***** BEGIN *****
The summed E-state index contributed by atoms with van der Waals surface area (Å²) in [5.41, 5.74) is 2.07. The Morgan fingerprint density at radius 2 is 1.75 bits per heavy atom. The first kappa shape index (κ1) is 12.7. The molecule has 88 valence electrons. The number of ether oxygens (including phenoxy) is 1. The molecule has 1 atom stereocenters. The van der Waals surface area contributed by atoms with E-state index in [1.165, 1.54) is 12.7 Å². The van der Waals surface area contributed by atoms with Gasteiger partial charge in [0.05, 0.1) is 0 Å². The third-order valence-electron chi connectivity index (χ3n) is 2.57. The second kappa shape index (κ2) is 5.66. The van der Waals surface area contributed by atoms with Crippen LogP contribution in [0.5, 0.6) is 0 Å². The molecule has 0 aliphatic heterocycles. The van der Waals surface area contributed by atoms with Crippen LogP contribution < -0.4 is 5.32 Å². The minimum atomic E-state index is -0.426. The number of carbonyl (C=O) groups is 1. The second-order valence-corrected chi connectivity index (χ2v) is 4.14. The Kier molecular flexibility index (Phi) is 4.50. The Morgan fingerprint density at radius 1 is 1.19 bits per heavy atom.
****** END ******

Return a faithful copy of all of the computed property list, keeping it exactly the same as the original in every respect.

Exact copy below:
The summed E-state index contributed by atoms with van der Waals surface area (Å²) in [5.41, 5.74) is 2.07. The Morgan fingerprint density at radius 2 is 1.75 bits per heavy atom. The first kappa shape index (κ1) is 12.7. The molecule has 88 valence electrons. The number of ether oxygens (including phenoxy) is 1. The molecule has 1 atom stereocenters. The van der Waals surface area contributed by atoms with E-state index in [1.165, 1.54) is 12.7 Å². The van der Waals surface area contributed by atoms with Gasteiger partial charge in [0.05, 0.1) is 0 Å². The third-order valence-electron chi connectivity index (χ3n) is 2.57. The second kappa shape index (κ2) is 5.66. The van der Waals surface area contributed by atoms with Crippen LogP contribution in [0.5, 0.6) is 0 Å². The molecule has 0 aliphatic heterocycles. The van der Waals surface area contributed by atoms with Crippen LogP contribution < -0.4 is 5.32 Å². The minimum atomic E-state index is -0.426. The number of carbonyl (C=O) groups is 1. The second-order valence-corrected chi connectivity index (χ2v) is 4.14. The Kier molecular flexibility index (Phi) is 4.50. The Morgan fingerprint density at radius 1 is 1.19 bits per heavy atom.